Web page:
Noun: a person who journeys, especially a long distance, to some sacred place as an act of religious devotion.

(Note: not a person who wore a funny hat and traveled on the Mayflower.)

Jennifer WyantAlmost three weeks ago, I walked a prayer labyrinth in Nazareth. I was trying to figure out what it meant to be more than just a tourist, more than just a traveler collecting memories for the scrapbook.

I knew how to be on a trip, but what I didn’t know was how to be on a pilgrimage.

I had joked with people before my trip to Israel with the WMEI[1] and 23 other seminarians that I was going to look for stones that Jesus had walked on, but in reality, I didn’t know if I would see any. You see, seminarians can be a tad bit skeptical. We tend to question most everything we hear. I wanted to hear archaeological evidence on every sight. I wanted proof at every place that this was in fact the place where Jesus had been.

But then our tour guide, Wisam, a Palestinian Christian, spoke to us outside the Church of the Annunciation as we huddled together in the wind:

“It’s not that Jesus might have been here that makes this place holy. Jesus did not come to make stones holy. It’s the people who came here to worship over the centuries that makes this place holy. It’s the people. It’s the worship of God that turns this space into holy ground.”

Pilgrims for centuries had come searching for God in these places. And God had met them here. God had been meeting people here for thousands of years, and that made these places sacred ground. And as I saw people crowded around the altar at the Garden of Gethsemane or taking the Eucharist in a church in Emmaus, I realized that it wasn’t about whether or not, it was this garden or the next garden over that Jesus physically prayed in or if it was that tomb or another tomb where they laid Jesus, it didn’t matter. Because ultimately, Jesus wasn’t there anymore; he wasn’t in any of them. He is alive, meeting people on the long road home and in cold crowded churches, making them holy.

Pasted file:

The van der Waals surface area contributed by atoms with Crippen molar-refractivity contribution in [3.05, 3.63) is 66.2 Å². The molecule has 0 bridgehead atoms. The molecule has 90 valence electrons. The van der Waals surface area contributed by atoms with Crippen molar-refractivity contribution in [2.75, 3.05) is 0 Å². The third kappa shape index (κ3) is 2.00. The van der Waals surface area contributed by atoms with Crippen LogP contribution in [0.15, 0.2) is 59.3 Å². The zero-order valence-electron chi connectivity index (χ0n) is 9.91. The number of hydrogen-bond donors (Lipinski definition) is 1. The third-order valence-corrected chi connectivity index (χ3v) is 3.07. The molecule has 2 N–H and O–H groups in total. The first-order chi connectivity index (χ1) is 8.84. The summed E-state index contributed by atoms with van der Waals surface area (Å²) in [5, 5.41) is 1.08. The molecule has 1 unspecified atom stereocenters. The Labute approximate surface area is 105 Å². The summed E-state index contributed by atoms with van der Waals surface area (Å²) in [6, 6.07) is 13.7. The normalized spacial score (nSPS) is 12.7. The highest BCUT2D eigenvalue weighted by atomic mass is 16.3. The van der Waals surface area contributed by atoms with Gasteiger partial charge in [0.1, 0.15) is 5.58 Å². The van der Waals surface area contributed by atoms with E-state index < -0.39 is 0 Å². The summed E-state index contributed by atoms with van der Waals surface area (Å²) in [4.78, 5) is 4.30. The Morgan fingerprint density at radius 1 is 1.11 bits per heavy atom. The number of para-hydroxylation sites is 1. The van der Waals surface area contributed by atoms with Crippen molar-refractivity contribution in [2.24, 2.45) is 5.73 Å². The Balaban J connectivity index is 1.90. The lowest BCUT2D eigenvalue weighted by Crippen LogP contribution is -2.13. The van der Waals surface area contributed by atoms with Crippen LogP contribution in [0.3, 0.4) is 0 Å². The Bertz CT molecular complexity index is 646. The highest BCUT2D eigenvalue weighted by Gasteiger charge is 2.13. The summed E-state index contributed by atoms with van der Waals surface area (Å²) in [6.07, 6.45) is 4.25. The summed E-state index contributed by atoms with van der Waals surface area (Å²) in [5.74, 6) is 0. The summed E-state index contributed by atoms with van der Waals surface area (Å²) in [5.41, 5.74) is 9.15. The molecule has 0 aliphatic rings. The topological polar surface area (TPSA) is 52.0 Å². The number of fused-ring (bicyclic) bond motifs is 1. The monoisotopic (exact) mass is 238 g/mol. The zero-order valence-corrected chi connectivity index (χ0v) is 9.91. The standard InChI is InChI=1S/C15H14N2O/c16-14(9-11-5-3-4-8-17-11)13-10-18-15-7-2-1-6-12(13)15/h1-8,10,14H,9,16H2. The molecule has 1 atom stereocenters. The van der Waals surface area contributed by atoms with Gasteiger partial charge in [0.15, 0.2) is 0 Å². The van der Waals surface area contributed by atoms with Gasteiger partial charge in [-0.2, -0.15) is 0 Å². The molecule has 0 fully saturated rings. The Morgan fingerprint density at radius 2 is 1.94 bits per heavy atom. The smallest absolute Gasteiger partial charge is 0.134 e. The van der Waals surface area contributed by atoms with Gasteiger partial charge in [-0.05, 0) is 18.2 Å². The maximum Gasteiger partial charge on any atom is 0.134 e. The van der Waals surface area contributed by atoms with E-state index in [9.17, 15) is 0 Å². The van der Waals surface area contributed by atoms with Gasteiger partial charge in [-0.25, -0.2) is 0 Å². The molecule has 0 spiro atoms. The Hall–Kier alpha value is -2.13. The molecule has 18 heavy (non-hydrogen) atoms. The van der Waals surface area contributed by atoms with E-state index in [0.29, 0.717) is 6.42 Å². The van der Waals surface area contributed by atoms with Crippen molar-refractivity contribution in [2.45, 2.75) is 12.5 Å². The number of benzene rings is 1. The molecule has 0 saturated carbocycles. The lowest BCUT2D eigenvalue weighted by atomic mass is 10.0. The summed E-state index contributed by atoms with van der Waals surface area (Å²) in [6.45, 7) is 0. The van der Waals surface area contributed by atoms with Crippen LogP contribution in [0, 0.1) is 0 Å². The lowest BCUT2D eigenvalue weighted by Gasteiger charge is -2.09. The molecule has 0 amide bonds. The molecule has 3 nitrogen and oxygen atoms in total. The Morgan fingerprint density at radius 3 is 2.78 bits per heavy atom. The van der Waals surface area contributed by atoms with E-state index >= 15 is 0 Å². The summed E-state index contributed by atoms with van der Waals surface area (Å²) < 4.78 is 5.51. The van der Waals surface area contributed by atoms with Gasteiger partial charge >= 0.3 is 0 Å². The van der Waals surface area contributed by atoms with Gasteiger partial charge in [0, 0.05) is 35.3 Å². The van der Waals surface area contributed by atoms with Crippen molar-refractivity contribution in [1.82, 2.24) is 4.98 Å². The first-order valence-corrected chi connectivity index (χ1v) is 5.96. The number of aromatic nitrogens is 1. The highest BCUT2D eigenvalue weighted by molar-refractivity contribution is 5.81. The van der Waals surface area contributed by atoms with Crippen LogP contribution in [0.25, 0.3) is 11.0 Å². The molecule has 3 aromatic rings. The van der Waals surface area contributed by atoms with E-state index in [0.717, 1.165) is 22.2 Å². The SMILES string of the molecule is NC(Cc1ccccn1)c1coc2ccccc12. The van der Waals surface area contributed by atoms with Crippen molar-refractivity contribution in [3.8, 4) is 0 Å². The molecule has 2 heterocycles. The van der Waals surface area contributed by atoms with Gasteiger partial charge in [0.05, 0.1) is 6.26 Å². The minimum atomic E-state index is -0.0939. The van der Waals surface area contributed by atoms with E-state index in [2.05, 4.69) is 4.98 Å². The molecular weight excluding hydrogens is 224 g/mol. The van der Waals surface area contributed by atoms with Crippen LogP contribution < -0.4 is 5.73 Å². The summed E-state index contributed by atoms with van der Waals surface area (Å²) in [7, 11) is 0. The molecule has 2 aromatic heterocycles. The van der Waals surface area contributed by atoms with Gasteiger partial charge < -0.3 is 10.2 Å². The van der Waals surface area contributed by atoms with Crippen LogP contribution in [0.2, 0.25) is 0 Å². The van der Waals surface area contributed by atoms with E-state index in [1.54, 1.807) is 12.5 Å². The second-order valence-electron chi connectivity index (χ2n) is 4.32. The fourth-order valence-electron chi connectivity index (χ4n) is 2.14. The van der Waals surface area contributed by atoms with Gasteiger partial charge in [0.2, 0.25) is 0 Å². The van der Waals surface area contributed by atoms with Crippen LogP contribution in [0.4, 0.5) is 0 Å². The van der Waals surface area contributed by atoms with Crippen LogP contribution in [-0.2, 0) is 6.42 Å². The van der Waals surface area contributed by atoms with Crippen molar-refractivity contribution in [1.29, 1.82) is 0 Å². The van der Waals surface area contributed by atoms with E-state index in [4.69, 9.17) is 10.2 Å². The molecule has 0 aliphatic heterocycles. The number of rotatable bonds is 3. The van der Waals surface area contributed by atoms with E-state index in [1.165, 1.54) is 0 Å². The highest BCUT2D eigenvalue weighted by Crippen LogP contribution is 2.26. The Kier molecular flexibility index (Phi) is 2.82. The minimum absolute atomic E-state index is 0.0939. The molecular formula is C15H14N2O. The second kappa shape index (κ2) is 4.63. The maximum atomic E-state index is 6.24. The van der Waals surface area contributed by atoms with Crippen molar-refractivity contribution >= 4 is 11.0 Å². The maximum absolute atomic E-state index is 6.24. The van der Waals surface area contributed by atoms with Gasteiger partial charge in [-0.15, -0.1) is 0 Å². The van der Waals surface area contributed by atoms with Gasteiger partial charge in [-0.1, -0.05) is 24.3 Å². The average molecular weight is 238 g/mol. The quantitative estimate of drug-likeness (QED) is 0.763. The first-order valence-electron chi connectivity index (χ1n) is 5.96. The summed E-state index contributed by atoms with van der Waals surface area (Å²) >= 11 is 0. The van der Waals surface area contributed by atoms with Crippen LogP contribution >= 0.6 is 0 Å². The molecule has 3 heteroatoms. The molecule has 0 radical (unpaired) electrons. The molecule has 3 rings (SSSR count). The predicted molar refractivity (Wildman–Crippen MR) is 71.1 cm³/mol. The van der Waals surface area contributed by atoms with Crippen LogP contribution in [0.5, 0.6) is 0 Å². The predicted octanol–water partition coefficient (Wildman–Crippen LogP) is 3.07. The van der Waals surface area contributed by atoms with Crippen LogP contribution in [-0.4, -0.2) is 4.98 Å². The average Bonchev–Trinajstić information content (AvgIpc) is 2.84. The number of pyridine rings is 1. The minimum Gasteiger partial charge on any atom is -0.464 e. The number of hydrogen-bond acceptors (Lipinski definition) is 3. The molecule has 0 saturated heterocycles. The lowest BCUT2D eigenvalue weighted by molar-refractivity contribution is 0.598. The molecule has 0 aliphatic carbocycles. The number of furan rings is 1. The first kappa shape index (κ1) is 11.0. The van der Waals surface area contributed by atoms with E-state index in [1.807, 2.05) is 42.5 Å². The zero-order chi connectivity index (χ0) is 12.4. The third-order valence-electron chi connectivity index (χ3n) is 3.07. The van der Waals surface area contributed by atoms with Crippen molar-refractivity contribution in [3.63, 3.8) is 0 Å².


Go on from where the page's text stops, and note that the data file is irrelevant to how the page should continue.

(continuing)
And so I went and walked in places where Jesus walked and maybe in some places where he didn’t. I walked around Israeli malls and refugee camps, past border fences and into the Dead Sea, along the Via Delarosa and the Sea of Galilee.

And I wondered what it meant to realize the reality of the resurrection and the gospel of Christ in a place that still knows so much hate and brokenness.

And as I walked around that prayer labyrinth, I realized that above all else,  no matter where following these footsteps led, I wanted to always walk in the places where Jesus walked, whether it be at a Palestinian refugee camp or back here among the halls of the CST[2].

[2] Candler School of Theology Building